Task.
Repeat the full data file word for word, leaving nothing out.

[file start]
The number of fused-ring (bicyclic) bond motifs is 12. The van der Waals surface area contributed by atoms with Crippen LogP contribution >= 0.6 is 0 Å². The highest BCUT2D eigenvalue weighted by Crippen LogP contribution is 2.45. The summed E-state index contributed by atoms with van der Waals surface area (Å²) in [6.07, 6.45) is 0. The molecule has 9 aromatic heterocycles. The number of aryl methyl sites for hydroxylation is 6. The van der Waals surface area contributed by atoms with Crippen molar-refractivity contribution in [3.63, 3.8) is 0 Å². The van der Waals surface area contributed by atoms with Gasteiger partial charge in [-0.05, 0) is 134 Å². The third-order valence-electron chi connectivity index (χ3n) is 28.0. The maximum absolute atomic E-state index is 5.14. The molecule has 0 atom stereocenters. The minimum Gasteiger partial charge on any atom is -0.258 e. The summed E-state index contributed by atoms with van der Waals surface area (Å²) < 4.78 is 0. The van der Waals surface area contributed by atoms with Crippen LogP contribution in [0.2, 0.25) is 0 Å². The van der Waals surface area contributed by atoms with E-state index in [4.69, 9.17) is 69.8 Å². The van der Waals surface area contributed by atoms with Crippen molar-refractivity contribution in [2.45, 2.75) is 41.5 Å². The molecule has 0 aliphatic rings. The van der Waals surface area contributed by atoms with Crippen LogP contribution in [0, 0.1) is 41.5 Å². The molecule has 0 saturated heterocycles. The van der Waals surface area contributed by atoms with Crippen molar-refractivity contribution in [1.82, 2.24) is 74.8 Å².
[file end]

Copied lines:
The number of fused-ring (bicyclic) bond motifs is 12. The van der Waals surface area contributed by atoms with Crippen LogP contribution >= 0.6 is 0 Å². The highest BCUT2D eigenvalue weighted by Crippen LogP contribution is 2.45. The summed E-state index contributed by atoms with van der Waals surface area (Å²) in [6.07, 6.45) is 0. The molecule has 9 aromatic heterocycles. The number of aryl methyl sites for hydroxylation is 6. The van der Waals surface area contributed by atoms with Crippen molar-refractivity contribution in [3.63, 3.8) is 0 Å². The van der Waals surface area contributed by atoms with Gasteiger partial charge in [-0.05, 0) is 134 Å². The third-order valence-electron chi connectivity index (χ3n) is 28.0. The maximum absolute atomic E-state index is 5.14. The molecule has 0 atom stereocenters. The minimum Gasteiger partial charge on any atom is -0.258 e. The summed E-state index contributed by atoms with van der Waals surface area (Å²) < 4.78 is 0. The van der Waals surface area contributed by atoms with Crippen LogP contribution in [0.2, 0.25) is 0 Å². The van der Waals surface area contributed by atoms with E-state index in [4.69, 9.17) is 69.8 Å². The van der Waals surface area contributed by atoms with Crippen molar-refractivity contribution in [2.45, 2.75) is 41.5 Å². The molecule has 0 aliphatic rings. The van der Waals surface area contributed by atoms with Crippen LogP contribution in [0, 0.1) is 41.5 Å². The molecule has 0 saturated heterocycles. The van der Waals surface area contributed by atoms with Crippen molar-refractivity contribution in [1.82, 2.24) is 74.8 Å².